‘Looking for man with these qualifications; won’t beat me up; or run away from me and is great in bed.’

      She got lots of phone calls replying to her ad but met someone perfect at her door one day. The man she met said, “Hi, I’m Bob. I have no arms so I won’t beat you up and no legs so I won’t run away.”

      So the lady says, “What makes you think you are great in bed?”

      Bob replies, “I rang the door bell didn’t I?”

      ——————————————————————————–

      Three sisters wanted to get married, but their parents couldn’t afford it so they had all of them on the same day. They also couldn’t afford to go on a honeymoon so they all stayed home with their new hubbies. That night the mother got up because she couldn’t sleep.

      When she went past her oldest daughter’s room she heard screaming. Then she went to her second daughters room and she heard laughing. Then she went to her youngest daughter’s room and she couldn’t hear anything.

      The next morning when the men left the mother asked her oldest daughter, “Why were you screaming last night?” The daughter replied “Mom you always told me if something hurt I should scream.”

      “That’s true.” She looked at her second daughter. “Why were you laughing so much last night?”

      The daughter replied “Mom you always said that if something tickled you should laugh.”

      “That’s also true.” Then the mother looked at her youngest daughter. “Why was it so quiet in your room last night?”

      The youngest daughter replied “Mom you always told me I should never talk with my mouth full.”

      ——————————————————————————–

      A depressed young woman was so desperate that she decided to end her life by throwing herself into the ocean. When she went down to the docks, a handsome young sailor noticed her tears, took pity on her, and said, “Look, you’ve got a lot to live for. I’m off to Europe in the morning, and if you like, I can stow you away on my ship. I’ll take good care of you and bring you food every day.” Moving closer, he slipped his arm around her shoulder and added, “I’ll keep you happy, and you’ll keep me happy.”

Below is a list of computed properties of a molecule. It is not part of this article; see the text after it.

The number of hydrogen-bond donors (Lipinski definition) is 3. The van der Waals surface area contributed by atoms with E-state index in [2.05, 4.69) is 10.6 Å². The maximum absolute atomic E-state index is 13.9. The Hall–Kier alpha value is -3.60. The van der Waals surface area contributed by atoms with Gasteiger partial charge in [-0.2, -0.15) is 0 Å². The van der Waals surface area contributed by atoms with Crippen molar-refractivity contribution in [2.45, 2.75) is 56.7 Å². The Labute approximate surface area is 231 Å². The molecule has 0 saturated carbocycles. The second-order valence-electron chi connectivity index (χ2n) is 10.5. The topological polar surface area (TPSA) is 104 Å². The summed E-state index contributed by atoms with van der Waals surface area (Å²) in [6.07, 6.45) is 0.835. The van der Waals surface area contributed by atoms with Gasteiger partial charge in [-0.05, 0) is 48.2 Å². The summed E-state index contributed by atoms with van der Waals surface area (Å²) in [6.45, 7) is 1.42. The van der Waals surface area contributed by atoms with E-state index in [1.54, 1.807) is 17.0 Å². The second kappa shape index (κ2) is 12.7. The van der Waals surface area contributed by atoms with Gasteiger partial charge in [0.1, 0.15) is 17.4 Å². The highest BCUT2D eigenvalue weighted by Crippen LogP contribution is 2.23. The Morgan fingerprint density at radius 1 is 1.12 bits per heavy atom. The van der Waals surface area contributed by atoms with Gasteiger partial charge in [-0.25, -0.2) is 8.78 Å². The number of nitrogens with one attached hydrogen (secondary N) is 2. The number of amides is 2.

The girl nodded yes, after all, what did she have to lose? That night, the sailor brought her aboard and hid her in a lifeboat. From then on, every night he brought her three sandwiches and a piece of fruit, and they made passionate love until dawn.

      Three weeks later, during a routine search, she was discovered by the captain. ‘What are you doing here?’ the captain asked. She got up off the ground and explained, “I have an arrangement with one of the sailors. He’s taking me to Europe, and he’s screwing me.”

      The captain looked at her, “He sure is lady, this is the Staten Island Ferry.’

      ——————————————————————————–

      A boy is at school and he hears the older kids talking about pussy, and their bitch. The boy confused by this goes to his mother. “Mom”, the boy asks, “What’s a pussy?”

      The mother being startled by this thinks quick and finds the closest dictionary and opens it up to a picture of a cat and says “Son, that is a pussy.” the son then asks “What’s a bitch?” The mother again thinking quickly opens to a picture of a dog and says “Son, this is a bitch.”

      The son walks away still confused, and sees his father watching television. The son walks up to his father and says “Dad, what’s a pussy?” The father doesn’t want to miss the baseball game so he quickly whips out his Penthouse magazine to the centerfold, grabs a marker and draws a circle around the vagina and says “Son, this is a pussy!”

      The son, now starting to understand what the older boys are talking about asks “Then, what is a bitch?”